Sunday, November 24, 2013

Crockpot Pulled Buffalo Chicken

This meal takes some time to make initially in your crockpot, so I often make the pulled chicken on a Sunday while I'm at home doing domestic chores, then I make quesadillas and sliders with the chicken through the week. It's a MAJOR hit, and J asks for it quite often. It's good for potlucks and tailgate parties as well...quite the crowd pleaser!

For the chicken...

Total prep time: 10 minutes
Total cook time: 5 hours, 30 minutes

What you will need (for the chicken):

A crockpot
3-4 chicken breasts (about 2 pounds)
One package of Hidden Valley Dry Ranch Mix
12 oz Frank's Wing Sauce (you can use a little more to add some more heat if you want)
2 tbsps butter
1 tbsp minced garlic

This is the beauty of a crockpot recipe. Literally, all you are going to have to do is dump all of the ingredients in the crock pot and let it cook. But to be more specific:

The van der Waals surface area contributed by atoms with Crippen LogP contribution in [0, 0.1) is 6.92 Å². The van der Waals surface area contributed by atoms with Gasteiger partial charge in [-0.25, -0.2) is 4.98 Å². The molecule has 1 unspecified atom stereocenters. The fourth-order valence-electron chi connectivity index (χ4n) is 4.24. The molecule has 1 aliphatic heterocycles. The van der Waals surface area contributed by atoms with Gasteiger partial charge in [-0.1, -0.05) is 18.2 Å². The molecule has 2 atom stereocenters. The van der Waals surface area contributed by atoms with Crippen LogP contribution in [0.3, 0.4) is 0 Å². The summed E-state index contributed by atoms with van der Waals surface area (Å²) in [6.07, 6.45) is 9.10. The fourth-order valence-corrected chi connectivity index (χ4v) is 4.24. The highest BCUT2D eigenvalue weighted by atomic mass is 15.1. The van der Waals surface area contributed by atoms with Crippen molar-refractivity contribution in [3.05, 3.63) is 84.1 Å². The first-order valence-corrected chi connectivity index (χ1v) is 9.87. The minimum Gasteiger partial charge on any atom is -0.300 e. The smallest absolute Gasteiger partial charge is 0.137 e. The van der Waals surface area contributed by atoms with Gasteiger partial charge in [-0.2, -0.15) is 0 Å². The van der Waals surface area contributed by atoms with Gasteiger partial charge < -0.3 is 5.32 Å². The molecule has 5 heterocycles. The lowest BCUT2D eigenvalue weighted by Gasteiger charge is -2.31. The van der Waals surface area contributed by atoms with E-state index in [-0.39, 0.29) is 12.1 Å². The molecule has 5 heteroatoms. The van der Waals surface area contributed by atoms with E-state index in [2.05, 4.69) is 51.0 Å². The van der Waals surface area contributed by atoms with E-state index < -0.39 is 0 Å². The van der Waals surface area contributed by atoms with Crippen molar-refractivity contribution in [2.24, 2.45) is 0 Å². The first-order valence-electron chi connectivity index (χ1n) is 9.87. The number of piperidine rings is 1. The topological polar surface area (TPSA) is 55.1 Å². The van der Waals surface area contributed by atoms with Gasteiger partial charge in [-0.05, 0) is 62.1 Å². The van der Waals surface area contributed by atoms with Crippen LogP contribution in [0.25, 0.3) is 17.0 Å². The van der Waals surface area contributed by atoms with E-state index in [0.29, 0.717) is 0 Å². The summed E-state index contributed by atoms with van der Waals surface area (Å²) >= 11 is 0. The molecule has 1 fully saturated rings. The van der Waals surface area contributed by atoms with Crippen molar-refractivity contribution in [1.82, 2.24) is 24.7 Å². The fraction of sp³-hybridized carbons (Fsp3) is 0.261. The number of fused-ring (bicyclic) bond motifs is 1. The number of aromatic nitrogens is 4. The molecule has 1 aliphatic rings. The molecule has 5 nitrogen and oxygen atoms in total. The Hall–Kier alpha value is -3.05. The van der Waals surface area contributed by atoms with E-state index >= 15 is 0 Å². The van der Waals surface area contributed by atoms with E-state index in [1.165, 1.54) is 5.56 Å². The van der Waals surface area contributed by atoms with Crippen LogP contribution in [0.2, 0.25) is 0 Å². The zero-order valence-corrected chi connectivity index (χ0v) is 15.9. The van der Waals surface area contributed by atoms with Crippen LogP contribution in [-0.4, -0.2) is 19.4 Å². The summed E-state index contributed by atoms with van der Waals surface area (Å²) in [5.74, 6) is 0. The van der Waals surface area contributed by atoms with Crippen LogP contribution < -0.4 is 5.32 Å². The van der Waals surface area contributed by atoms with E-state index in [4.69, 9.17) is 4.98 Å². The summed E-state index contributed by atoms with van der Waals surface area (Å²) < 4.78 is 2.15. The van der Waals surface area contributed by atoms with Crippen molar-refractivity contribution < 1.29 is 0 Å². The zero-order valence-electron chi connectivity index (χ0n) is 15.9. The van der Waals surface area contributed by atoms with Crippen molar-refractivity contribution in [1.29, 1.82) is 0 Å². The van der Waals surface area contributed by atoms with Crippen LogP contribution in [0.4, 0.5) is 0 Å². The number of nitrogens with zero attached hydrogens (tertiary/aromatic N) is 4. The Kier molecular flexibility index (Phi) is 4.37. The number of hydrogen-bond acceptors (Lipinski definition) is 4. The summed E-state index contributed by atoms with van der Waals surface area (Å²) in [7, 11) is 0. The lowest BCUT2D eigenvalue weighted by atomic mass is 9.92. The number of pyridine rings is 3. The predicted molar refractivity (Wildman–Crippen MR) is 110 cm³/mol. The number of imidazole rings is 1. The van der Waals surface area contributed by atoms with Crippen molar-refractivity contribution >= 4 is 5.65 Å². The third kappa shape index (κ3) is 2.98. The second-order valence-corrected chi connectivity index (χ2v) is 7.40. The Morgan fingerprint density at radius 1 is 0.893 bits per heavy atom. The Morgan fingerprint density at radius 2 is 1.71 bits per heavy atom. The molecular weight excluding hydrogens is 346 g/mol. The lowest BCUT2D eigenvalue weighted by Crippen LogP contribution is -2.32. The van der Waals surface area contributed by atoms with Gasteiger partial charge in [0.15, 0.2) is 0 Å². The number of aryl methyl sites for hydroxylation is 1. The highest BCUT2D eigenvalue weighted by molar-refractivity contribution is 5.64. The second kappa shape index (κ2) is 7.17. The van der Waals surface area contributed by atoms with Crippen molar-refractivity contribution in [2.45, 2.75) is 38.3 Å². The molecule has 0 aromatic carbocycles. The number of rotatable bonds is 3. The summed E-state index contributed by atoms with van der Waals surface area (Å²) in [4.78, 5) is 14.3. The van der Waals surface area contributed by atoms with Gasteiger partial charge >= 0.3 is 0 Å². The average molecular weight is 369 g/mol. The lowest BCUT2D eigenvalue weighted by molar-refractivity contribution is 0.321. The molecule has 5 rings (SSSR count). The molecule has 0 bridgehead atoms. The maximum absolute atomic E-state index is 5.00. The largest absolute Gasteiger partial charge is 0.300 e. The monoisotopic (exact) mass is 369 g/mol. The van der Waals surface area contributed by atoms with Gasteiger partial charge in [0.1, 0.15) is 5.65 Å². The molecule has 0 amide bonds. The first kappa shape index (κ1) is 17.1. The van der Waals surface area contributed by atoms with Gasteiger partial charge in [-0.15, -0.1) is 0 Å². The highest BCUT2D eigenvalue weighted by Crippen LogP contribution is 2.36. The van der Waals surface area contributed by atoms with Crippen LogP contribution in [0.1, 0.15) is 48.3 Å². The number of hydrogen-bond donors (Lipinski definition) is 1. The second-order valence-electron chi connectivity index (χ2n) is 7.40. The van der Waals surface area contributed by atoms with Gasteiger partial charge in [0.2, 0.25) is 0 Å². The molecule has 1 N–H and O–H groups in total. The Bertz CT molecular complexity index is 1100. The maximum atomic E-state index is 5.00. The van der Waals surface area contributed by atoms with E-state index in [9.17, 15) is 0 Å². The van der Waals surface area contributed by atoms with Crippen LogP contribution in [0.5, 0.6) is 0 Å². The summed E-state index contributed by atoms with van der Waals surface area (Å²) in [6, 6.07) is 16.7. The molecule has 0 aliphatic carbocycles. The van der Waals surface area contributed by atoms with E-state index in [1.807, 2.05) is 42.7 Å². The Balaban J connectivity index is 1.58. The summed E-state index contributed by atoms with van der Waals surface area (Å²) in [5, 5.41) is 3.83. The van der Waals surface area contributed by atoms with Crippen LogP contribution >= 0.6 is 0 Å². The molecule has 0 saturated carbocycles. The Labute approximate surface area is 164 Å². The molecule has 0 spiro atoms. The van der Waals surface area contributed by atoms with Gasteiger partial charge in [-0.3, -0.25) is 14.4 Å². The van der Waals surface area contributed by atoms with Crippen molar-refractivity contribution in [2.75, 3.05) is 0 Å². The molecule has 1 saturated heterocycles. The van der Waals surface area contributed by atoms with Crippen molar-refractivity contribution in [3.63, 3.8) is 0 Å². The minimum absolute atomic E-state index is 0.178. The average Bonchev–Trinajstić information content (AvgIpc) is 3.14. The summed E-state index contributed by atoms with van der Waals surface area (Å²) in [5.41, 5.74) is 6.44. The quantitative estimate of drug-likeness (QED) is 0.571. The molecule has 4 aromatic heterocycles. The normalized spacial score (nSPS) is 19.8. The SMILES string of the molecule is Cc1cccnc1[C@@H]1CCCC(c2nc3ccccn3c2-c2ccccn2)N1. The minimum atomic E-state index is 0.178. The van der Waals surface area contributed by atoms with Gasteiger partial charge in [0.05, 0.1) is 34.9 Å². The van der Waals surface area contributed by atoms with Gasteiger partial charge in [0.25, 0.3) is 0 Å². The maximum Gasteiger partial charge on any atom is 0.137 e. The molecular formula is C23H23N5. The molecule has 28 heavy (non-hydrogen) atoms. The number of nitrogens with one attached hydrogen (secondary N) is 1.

Place your chicken in a single layer in your crock pot, then put the ranch mix, garlic, and butter on top of the chicken. NOTE: Some people prefer to use the entire packet of ranch mix. I find that it actually makes the meat much more salty once it cooks down, so I tend to use about 3/4 of the packet. Experiment and see what works for you!

Then pour all of your hot sauce over the dry ingredients and shmear it around to make sure your chicken is covered.

Cover the crock pot and cook on low for about 5 hours. Don't be afraid to leave the house while your crock pot is on; that's the whole point of the crock pot. When you get back, take your chicken out and put it on a cutting board. It should look something like this: